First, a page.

Secrets of a Chinese family revealed in 'Falling Leaves'

January 24, 1999
Elisabeth Sherwin -- gizmo@

They say that an unhappy childhood is a writer's capital.

"If that's true, I am rich indeed," said Adeline Yen Mah.

Mah spoke at UC Davis on Wednesday night, the first in a series of women writers invited by the Women's Resources and Research Center to raise money for the Davis Community Clinic's Teen Outreach Program.

Mah is the author of "Falling Leaves: The True Story of an Unwanted Chinese Daughter," first published in London, 1997.

It is Mah's autobiographical account of her childhood (she was born in 1937) and the continued unhappy relations with her family into adulthood.

China is a country filled with stories of displaced families, poverty and death. So what makes Mah's story different? First, she wrote it. That in itself is an accomplishment, considering her upbringing.

"For the first 14 years of my life I don't recall offering a single spontaneous remark at dinner with my parents," she said. "I felt worthless and ugly and hoped only to go unnoticed."

Second, her family was immensely rich and occupied a powerful position in society first in Shanghai, later in Hong Kong. After Mah won a writing contest at age 14 she summoned the nerve to ask her father to send her to a university. That marked one of the few times Mah stood up for herself and it paid off. She was studied medicine in England and later accepted a job in the United States. Until the publication of "Falling Leaves," Mah worked as an anesthesiologist at a hospital in Orange County.

"It is rare for a Chinese person to write about family as frankly as I have," said Mah. "I have incurred the wrath of my siblings and have been ostracized. But how can things change if no one speaks out?"

Mah's mother died shortly after giving birth to her daughter. Mah never saw even a photo of her real mother. All photos of her were destroyed when her father married a French-Chinese woman. This woman, Mah's stepmother, was a cruel woman, there's no doubt. And when she died in 1990, it was Mah's turn to speak out.

(Another writer, the Chinese-American Gus Lee, followed a similar course. He wrote his best-seller, "China Boy," only after his stepmother died.)

"When she died I knew I had to write about my childhood, which was marred by sorrow and travail," said Mah. "My book is dedicated to all unhappy children who transform their lives as adults and emerge from victimization and passivity. I hope it will help other women."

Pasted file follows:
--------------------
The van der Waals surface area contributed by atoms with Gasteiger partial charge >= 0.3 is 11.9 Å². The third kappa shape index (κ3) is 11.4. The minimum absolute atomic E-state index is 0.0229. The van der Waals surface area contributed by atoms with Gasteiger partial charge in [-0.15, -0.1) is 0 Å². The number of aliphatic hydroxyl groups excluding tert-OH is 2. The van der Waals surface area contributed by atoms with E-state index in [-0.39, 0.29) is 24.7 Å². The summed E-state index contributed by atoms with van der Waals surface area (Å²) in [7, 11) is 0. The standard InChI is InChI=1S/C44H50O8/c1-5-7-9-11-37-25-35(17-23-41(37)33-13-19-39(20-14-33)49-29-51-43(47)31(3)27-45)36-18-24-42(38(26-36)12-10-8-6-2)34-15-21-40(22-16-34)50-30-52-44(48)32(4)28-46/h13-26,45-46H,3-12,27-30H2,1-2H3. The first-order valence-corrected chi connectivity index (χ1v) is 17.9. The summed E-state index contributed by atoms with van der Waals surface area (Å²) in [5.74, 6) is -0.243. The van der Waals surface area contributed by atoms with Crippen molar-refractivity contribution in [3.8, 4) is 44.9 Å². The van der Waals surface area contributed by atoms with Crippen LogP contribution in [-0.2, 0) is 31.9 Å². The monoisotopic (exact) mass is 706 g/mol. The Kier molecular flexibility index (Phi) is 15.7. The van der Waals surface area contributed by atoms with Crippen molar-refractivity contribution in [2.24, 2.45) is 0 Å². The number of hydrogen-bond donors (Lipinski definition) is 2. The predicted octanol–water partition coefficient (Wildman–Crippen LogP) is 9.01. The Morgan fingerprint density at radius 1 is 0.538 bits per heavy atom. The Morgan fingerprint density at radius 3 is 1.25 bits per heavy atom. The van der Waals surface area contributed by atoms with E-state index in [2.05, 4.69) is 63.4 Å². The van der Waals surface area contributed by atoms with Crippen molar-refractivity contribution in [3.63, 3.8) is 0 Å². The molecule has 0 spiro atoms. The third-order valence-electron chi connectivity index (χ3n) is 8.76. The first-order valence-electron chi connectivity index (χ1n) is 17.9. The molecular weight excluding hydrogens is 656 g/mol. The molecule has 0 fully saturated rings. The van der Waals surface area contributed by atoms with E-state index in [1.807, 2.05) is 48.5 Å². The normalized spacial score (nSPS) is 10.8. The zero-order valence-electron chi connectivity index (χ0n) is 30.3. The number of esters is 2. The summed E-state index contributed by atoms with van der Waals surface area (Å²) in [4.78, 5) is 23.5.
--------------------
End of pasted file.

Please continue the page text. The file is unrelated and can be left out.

Mah's childhood was not marked by beatings, starvation or sexual abuse. She was abused emotionally. The only loving figure in her life was her father's older sister, a spinster aunt.

Mah said writing the book was excellent therapy, bibliotherapy.

"I came to understand, with stunning emotional power, what used to be hazy and mysterious," she said. "It's as if I adjusted the lens of a microscope and suddenly everything was in focus."

But even as an adult she was made to suffer. Her stepmother cut her out of her will, denying her any part of the family's $30 million estate. Her brothers and sisters betrayed her by not revealing this secret in advance.

Mah had to decide whether or not to contest the will. "The best way to win is by not fighting," she concluded. "Money was not the issue." Instead, she wrote.

"And the success of this book has been a surprise to me and my publisher," she said. "Falling Leaves" had an initial print run of 3,000 copies. Today, it has sold more than 400,000 copies.

"I am in the last third of my life," she said, "but I am content because my book will live on after me and maybe it will help change some lives after I am gone."

Fortunately, Mah is happily married today and has two grown children. She is enjoying her new career as a writer.

It's no surprise to find out that Mah's favorite children's book was "A Little Princess" by Frances Hodgson Burnett, the story of a lonely rich girl.

"It is my dream to write a book for children," Mah said. She also is writing a book on Chinese philosophy.

"Falling Leaves" is not yet available in China but Mah said negotiations are taking place.

Mah also warned any would-be biographical writers that they run the risk of alienating family and friends with whatever they write. And, finally, she admitted that some scars can never be erased.

"If my stepmother came to me today and said, 'I am not dead, stop this book,' I would do so," said Mah. "You want approval at any cost."

To inquire about ordering any of the above mentioned books from an independent bookstore,
Bogey's Books [ Click Here ]

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